Sci-Fi Connection - Stargate the Series

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Wormhole Physics 101

By Dr. Samantha Carter, et. al.

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The following is my brief attempt to describe what is, in essence, super science in a way that those with little or no scientific background can understand and use. In this paper, it is my intention to give you, the basic SG Team member, the tools you will need to understand the Stargate. By the time you're done reading this, you should understand how (and hopefully why) wormholes behave the way they do, and what you can (and can't) do with them.

Over the course of this paper, I'll talk about Naquadah as it applies to the construction and operation of the Stargate, Goa’uld and Ancient crystal technology as it applies to the DHD, Goa’uld energy weapons as they apply to the interaction between the Stargate and the wormhole, and what little we know about the wormholes themselves.

Though the source for this document is science fiction based, it is a very well written description of how a wormhole works keeping it in layman terms {as best as possible}
To Read the rest of this paper please visit Wormhole Physics 101 -  by The Stargate SG-1 Role playing Game
Wormholes - in Fiction
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The Bajoran Wormhole From Star Trek: Deep Space Nine

Wormholes are a popular feature of science fiction as they allow interstellar travel within human time scales. It is common for the creators of a fictional universe to decide that faster-than-light travel is either impossible or that the technology does not yet exist, but to use wormholes as a means of allowing humans to travel long distances in short time periods. Military science fiction (such as Babylon 5) often use a "jump drive" to propel a spacecraft between two fixed "jump points" connecting solar systems. Connecting solar systems in a network like this results in a fixed "terrain" with choke points that can be useful for constructing plots related to military campaigns. The Alderson points postulated by Larry Niven and Jerry Pournelle in Mote in God's Eye and related novels is an especially well thought out example. The development process is described by Niven in N-Space, a volume of collected works. David Weber has also used the device in the Honorverse and other books such as those based upon the Starfire universe, and has described a 'history' of development and exploitation in several essays in collections of related short stories. Naturally occurring wormholes form the basis for interstellar travel in Lois McMaster Bujold's Vorkosigan Saga; the world of Barrayar was isolated from the rest of human civilization for centuries after the connecting wormhole collapsed, until a new route was discovered, and they are the frequent subject of political plots and military campaigns. They are also used to create an Interstellar Commonwealth in Peter F. Hamilton's Commonwealth Saga.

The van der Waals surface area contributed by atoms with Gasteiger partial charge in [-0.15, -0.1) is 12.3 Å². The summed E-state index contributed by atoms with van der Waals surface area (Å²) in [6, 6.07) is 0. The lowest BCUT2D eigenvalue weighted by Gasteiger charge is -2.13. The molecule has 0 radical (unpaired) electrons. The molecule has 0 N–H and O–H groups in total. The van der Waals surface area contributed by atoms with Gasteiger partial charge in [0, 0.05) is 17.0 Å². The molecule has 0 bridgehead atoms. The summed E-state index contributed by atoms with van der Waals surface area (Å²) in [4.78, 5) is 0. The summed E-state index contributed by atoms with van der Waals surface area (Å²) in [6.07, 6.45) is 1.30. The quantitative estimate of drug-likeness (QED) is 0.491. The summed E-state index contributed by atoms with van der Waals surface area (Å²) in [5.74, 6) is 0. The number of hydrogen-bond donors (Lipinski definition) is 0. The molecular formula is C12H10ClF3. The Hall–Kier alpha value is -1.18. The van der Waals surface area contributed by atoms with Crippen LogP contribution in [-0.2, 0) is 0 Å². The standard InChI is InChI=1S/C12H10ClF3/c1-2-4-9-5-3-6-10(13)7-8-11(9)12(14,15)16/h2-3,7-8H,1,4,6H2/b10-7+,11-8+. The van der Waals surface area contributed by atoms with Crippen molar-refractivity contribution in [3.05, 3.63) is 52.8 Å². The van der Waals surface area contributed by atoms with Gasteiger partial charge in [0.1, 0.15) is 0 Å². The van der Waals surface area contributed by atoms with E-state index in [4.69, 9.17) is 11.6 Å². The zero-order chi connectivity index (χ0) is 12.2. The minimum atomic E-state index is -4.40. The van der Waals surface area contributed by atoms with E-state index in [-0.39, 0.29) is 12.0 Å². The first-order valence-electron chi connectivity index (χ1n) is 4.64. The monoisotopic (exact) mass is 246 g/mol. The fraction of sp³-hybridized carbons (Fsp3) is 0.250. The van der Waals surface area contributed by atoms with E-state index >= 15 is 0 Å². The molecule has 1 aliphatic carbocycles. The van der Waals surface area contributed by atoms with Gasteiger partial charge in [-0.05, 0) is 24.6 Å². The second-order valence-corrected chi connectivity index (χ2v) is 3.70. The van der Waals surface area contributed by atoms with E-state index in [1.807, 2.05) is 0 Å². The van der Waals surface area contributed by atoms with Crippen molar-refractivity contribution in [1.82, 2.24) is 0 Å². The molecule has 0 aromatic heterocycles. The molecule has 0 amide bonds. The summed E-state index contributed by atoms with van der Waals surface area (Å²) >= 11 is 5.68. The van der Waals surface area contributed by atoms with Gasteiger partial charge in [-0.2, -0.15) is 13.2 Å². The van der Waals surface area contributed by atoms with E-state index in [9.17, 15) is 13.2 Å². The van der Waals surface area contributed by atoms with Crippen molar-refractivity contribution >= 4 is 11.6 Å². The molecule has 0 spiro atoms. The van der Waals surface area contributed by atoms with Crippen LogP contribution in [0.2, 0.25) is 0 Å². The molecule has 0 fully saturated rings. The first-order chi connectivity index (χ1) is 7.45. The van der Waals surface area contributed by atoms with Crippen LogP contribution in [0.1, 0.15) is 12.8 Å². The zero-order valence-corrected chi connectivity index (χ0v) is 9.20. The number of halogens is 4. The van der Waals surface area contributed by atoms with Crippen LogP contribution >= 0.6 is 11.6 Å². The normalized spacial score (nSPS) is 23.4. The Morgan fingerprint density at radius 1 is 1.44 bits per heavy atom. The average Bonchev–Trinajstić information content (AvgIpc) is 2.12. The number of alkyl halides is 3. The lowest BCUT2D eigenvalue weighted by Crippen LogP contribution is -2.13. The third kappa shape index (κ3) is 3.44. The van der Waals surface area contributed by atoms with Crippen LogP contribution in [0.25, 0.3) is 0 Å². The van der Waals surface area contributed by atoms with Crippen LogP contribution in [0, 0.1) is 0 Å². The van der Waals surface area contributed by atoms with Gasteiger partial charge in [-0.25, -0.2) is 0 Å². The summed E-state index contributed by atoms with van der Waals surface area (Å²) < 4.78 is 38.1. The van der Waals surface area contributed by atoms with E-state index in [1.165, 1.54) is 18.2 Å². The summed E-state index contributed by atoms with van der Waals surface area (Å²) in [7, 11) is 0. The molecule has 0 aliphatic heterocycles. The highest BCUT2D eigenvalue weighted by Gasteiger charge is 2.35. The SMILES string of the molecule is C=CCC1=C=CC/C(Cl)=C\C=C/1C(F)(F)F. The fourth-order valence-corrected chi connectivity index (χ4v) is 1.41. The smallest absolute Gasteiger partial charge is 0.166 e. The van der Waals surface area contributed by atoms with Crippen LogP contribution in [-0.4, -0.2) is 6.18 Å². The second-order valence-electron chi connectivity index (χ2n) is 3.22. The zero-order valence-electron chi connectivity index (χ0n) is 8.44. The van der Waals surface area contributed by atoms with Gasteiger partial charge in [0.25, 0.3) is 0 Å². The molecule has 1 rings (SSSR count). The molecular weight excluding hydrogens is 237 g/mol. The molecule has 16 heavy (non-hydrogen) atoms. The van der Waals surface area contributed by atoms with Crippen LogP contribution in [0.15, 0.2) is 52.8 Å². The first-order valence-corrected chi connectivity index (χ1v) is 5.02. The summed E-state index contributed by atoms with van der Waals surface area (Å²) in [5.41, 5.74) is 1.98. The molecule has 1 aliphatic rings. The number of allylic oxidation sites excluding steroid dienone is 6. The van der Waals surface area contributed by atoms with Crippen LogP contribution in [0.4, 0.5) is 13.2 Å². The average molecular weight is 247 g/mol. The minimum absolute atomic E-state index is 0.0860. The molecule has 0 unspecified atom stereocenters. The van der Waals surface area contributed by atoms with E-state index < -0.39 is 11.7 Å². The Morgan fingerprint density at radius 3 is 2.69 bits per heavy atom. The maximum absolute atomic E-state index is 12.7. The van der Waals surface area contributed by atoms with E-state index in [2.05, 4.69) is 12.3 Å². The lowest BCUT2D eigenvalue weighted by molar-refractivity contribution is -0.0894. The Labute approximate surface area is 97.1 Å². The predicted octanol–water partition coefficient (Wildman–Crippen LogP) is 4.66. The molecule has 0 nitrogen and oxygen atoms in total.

Wormholes feature prominently in the television series Farscape. They are the cause of John Crichton's presence in the alien universe, as well as the reason for many of the events that subsequently take place. In Stargate SG-1 and Stargate Atlantis, a wormhole is created by a Stargate, and as opposed to other science fiction programs, many of the technical issues facing wormhole travel are addressed.

Wormholes are a common feature in the computer game Elite in which they are short lived constructs created on demand by the hyper drive as a means of interstellar transport.

SOURCE: Wikipedia

Wormholes in Conceptual Art

Wormhole by Arrghman
This image was produced by Arrghman at the Lightwave Tutorial Group as part of a demo on how to create wormhole animation.
A copy of the Final Animation is on their website

SEE ALSO: Wormhole Artwork

Wormhole  - The Theory

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3D Analogy to a Wormhole
Realistic view of a wormhole as seen by an observer crossing the horizon of a Schwarzschild black hole. The observer originates from the right, and another universe becomes visible in the center of the black hole shadow once the horizon is crossed. This new region is however unreachable in the case of a Schwarzschild black hole, and will disappear in an infinite red shift as the observer ultimately hits the singularity.

In physics, a wormhole (also known as Abbreviated Space) is a hypothetical topological feature of space time that is essentially a "shortcut" or "abbreviation" through space and time. A wormhole has at least two mouths which are connected to a single throat. If the wormhole is traversable, matter can 'travel' from one mouth to the other by passing through the throat.

The name "wormhole" comes from an analogy used to explain the phenomenon. If a worm is traveling over the skin of an apple, then the worm could take a shortcut to the opposite side of the apple's skin by burrowing through its center, rather than traveling the entire distance around, just as a wormhole traveler could take a shortcut to the opposite side of the universe through a hole in higher dimensional space.